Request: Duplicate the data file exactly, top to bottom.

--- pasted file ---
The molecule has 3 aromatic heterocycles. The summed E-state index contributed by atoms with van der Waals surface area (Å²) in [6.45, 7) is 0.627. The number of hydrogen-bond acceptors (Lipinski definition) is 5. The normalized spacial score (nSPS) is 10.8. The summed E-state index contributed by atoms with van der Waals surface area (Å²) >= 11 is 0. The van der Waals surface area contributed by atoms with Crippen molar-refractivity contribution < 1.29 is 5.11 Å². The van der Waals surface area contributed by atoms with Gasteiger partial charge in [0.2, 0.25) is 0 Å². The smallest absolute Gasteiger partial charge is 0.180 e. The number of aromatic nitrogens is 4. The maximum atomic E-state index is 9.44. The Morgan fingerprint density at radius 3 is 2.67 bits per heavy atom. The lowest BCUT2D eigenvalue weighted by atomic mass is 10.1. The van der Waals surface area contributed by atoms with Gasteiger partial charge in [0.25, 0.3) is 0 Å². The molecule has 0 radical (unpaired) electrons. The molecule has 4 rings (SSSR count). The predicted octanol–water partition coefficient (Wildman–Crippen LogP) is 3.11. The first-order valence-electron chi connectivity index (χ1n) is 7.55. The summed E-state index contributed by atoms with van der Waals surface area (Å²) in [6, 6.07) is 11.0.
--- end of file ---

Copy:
The molecule has 3 aromatic heterocycles. The summed E-state index contributed by atoms with van der Waals surface area (Å²) in [6.45, 7) is 0.627. The number of hydrogen-bond acceptors (Lipinski definition) is 5. The normalized spacial score (nSPS) is 10.8. The summed E-state index contributed by atoms with van der Waals surface area (Å²) >= 11 is 0. The van der Waals surface area contributed by atoms with Crippen molar-refractivity contribution < 1.29 is 5.11 Å². The van der Waals surface area contributed by atoms with Gasteiger partial charge in [0.2, 0.25) is 0 Å². The smallest absolute Gasteiger partial charge is 0.180 e. The number of aromatic nitrogens is 4. The maximum atomic E-state index is 9.44. The Morgan fingerprint density at radius 3 is 2.67 bits per heavy atom. The lowest BCUT2D eigenvalue weighted by atomic mass is 10.1. The van der Waals surface area contributed by atoms with Gasteiger partial charge in [0.25, 0.3) is 0 Å². The molecule has 0 radical (unpaired) electrons. The molecule has 4 rings (SSSR count). The predicted octanol–water partition coefficient (Wildman–Crippen LogP) is 3.11. The first-order valence-electron chi connectivity index (χ1n) is 7.55. The summed E-state index contributed by atoms with van der Waals surface area (Å²) in [6, 6.07) is 11.0.